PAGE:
Mike Allen, of the Clockwork Phoenix anthology series, submitted his photo of Persephone Allen relaxing with Joe Hill’s Strange Weather collection.
Photos of other felines resting on genre works are welcome. Send to mikeglyer (at) cs (dot) com
Mike Allen, of the Clockwork Phoenix anthology series, submitted his photo of Persephone Allen relaxing with Joe Hill’s Strange Weather collection.
Photos of other felines resting on genre works are welcome. Send to mikeglyer (at) cs (dot) com
(1) MORE MEXICANX. John Picacio announced more picks to receive Worldcon 76 memberships from the Mexicanx Initiative.
Proudly announcing #TheMexicanxInitiative's next wave of Sponsored Membership Recipients to @worldcon2018! cc: @lizzhuerta @albertochimal @raxxie_ @adamgallardo @BabsWebbArt @pepe_rojo @GarciaCaton @canibaldelaire cc: @MaryRobinette @scalzi @mightymur @NB_Chris @SFinSFEvents pic.twitter.com/5HYcX8IRPb
— John Picacio (@JohnPicacio) February 19, 2018
(2) MANY DOLLARS WERE MADE. From NPR: “‘Black Panther’ Breaks Records And Barriers In Debut Weekend”
Black Panther pounced on the weekend box office, breaking cultural barriers and earning the highest debut ever for a February film, with an estimated three-day domestic gross of $192 million, said Disney, Marvel’s parent company.
The opening was the fifth highest-earning of any film, according to Disney. The only other movies that have brought in more are Star Wars: The Force Awakens, Star Wars: The Last Jedi, Jurassic World and The Avengers, according to The Associated Press.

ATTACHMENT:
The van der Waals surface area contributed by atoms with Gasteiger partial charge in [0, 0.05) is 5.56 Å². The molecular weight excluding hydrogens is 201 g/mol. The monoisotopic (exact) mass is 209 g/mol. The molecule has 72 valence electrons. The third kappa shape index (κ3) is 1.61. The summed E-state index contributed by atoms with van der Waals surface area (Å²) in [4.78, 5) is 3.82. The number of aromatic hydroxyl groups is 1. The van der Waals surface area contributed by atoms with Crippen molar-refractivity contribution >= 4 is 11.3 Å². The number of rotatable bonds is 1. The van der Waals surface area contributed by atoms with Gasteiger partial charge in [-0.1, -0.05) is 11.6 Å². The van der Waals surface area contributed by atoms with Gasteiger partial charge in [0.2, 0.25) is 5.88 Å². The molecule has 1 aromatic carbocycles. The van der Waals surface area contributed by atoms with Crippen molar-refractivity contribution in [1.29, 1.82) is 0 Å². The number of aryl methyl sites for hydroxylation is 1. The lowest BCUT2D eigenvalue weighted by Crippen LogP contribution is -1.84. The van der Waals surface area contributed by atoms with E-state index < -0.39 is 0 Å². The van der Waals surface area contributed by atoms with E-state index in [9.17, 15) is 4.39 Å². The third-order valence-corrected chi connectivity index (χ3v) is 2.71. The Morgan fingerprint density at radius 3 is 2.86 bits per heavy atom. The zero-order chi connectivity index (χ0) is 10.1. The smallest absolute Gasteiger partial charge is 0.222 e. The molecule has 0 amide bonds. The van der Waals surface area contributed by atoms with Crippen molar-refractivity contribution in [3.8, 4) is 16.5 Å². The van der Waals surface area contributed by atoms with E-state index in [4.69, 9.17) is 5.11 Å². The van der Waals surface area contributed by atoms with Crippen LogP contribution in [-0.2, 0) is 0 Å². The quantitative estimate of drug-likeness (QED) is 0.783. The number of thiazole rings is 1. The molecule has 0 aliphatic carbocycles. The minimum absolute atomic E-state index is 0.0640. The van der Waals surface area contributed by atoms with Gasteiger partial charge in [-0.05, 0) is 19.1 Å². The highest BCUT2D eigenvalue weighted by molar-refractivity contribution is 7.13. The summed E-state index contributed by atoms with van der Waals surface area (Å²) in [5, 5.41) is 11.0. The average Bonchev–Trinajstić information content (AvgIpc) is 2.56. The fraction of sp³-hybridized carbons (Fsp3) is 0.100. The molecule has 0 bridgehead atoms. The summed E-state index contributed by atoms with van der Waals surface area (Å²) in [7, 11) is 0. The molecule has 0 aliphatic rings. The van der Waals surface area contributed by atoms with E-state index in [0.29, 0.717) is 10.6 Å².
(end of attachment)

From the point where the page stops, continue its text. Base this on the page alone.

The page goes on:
(3) WAKANDA. Abigail Nussbaum weighs in on “A Political History of the Future: Black Panther” at the Lawyers, Guns & Money blog:
From architecture to interior design to costuming, every aspect of Wakanda was designed from the ground up to incorporate traditional African imagery while projecting it into a bold, positive future. Costume designer Ruth Carter’s bywords for the film were “Beautiful. Positive. Forward. Colorful.” Camille Friend, head of the movie’s hair department, has spoken about her determination to feature only natural black hair, in varying styles reflecting the different characters’ personalities. (In one amusing scene, no-nonsense Dora Milaje leader Okoye (Danai Gurira) complains about having to wear a Western-style wig while undercover. Later, during a fight, she throws the wig in her opponent’s face as a distraction.) Star Chadwick Boseman has explained his decision to give T’Challa, the new king of Wakanda, an African accent as an attempt to forestall the preconception that as a cosmopolitan member of the elite, he would naturally have been educated in Europe. In every respect, Black Panther is hard at work crafting an image of African life that is sophisticated, knowledge-based, and futuristic, while at the same time producing a society that is just, prosperous, and benevolent.